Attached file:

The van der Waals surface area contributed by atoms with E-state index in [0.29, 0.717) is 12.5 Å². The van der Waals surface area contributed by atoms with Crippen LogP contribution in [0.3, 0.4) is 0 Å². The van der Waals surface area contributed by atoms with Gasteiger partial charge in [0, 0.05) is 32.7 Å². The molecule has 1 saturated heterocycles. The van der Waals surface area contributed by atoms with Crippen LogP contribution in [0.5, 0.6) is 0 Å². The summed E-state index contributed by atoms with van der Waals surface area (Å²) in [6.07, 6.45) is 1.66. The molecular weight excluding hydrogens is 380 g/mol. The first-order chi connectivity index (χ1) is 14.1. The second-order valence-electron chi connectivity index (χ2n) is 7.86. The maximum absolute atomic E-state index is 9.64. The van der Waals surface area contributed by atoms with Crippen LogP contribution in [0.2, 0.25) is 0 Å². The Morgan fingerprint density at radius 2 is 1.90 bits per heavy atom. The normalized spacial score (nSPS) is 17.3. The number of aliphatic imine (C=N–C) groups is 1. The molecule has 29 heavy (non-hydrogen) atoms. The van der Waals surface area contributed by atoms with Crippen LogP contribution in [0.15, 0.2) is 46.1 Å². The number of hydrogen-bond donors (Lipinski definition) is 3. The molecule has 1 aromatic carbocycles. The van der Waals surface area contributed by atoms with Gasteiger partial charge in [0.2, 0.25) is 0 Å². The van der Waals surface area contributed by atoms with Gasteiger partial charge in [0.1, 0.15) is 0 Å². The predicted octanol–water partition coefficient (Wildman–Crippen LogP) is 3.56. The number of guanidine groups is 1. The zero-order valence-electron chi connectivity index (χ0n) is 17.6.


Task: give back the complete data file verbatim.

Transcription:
The van der Waals surface area contributed by atoms with E-state index in [0.29, 0.717) is 12.5 Å². The van der Waals surface area contributed by atoms with Crippen LogP contribution in [0.3, 0.4) is 0 Å². The van der Waals surface area contributed by atoms with Gasteiger partial charge in [0, 0.05) is 32.7 Å². The molecule has 1 saturated heterocycles. The van der Waals surface area contributed by atoms with Crippen LogP contribution in [0.5, 0.6) is 0 Å². The summed E-state index contributed by atoms with van der Waals surface area (Å²) in [6.07, 6.45) is 1.66. The molecular weight excluding hydrogens is 380 g/mol. The first-order chi connectivity index (χ1) is 14.1. The second-order valence-electron chi connectivity index (χ2n) is 7.86. The maximum absolute atomic E-state index is 9.64. The van der Waals surface area contributed by atoms with Crippen LogP contribution in [0.2, 0.25) is 0 Å². The Morgan fingerprint density at radius 2 is 1.90 bits per heavy atom. The normalized spacial score (nSPS) is 17.3. The number of aliphatic imine (C=N–C) groups is 1. The molecule has 29 heavy (non-hydrogen) atoms. The van der Waals surface area contributed by atoms with Crippen LogP contribution in [0.15, 0.2) is 46.1 Å². The number of hydrogen-bond donors (Lipinski definition) is 3. The molecule has 1 aromatic carbocycles. The van der Waals surface area contributed by atoms with Gasteiger partial charge in [0.2, 0.25) is 0 Å². The van der Waals surface area contributed by atoms with Gasteiger partial charge in [0.1, 0.15) is 0 Å². The predicted octanol–water partition coefficient (Wildman–Crippen LogP) is 3.56. The number of guanidine groups is 1. The zero-order valence-electron chi connectivity index (χ0n) is 17.6.